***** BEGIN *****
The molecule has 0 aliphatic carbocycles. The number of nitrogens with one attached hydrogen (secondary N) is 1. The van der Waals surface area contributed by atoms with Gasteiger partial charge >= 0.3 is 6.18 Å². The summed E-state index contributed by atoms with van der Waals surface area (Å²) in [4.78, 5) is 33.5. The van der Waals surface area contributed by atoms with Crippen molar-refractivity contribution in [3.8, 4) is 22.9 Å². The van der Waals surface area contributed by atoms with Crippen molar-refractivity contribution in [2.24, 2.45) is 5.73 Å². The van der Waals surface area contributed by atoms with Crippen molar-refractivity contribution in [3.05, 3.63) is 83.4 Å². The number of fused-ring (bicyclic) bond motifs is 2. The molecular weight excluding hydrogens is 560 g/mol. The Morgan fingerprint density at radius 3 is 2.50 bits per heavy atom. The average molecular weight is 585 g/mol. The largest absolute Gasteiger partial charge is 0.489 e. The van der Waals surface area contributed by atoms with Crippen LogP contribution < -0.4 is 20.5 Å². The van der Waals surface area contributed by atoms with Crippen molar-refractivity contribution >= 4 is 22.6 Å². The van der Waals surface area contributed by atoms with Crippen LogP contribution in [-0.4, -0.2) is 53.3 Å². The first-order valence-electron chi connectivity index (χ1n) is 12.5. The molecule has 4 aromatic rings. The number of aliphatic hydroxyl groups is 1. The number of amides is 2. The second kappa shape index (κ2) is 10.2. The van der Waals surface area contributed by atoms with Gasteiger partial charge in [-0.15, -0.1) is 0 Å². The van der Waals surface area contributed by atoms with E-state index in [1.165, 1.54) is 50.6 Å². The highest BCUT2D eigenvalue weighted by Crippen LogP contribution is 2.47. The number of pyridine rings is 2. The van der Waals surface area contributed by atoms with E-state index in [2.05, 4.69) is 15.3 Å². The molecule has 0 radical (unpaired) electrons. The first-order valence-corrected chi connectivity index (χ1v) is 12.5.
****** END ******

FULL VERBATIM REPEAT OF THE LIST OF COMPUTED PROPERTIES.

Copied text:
The molecule has 0 aliphatic carbocycles. The number of nitrogens with one attached hydrogen (secondary N) is 1. The van der Waals surface area contributed by atoms with Gasteiger partial charge >= 0.3 is 6.18 Å². The summed E-state index contributed by atoms with van der Waals surface area (Å²) in [4.78, 5) is 33.5. The van der Waals surface area contributed by atoms with Crippen molar-refractivity contribution in [3.8, 4) is 22.9 Å². The van der Waals surface area contributed by atoms with Crippen molar-refractivity contribution in [2.24, 2.45) is 5.73 Å². The van der Waals surface area contributed by atoms with Crippen molar-refractivity contribution in [3.05, 3.63) is 83.4 Å². The number of fused-ring (bicyclic) bond motifs is 2. The molecular weight excluding hydrogens is 560 g/mol. The Morgan fingerprint density at radius 3 is 2.50 bits per heavy atom. The average molecular weight is 585 g/mol. The largest absolute Gasteiger partial charge is 0.489 e. The van der Waals surface area contributed by atoms with Crippen LogP contribution < -0.4 is 20.5 Å². The van der Waals surface area contributed by atoms with Crippen molar-refractivity contribution >= 4 is 22.6 Å². The van der Waals surface area contributed by atoms with Crippen LogP contribution in [-0.4, -0.2) is 53.3 Å². The first-order valence-electron chi connectivity index (χ1n) is 12.5. The molecule has 4 aromatic rings. The number of aliphatic hydroxyl groups is 1. The number of amides is 2. The second kappa shape index (κ2) is 10.2. The van der Waals surface area contributed by atoms with Gasteiger partial charge in [-0.15, -0.1) is 0 Å². The van der Waals surface area contributed by atoms with E-state index in [1.165, 1.54) is 50.6 Å². The highest BCUT2D eigenvalue weighted by Crippen LogP contribution is 2.47. The number of pyridine rings is 2. The van der Waals surface area contributed by atoms with E-state index in [2.05, 4.69) is 15.3 Å². The molecule has 0 radical (unpaired) electrons. The first-order valence-corrected chi connectivity index (χ1v) is 12.5.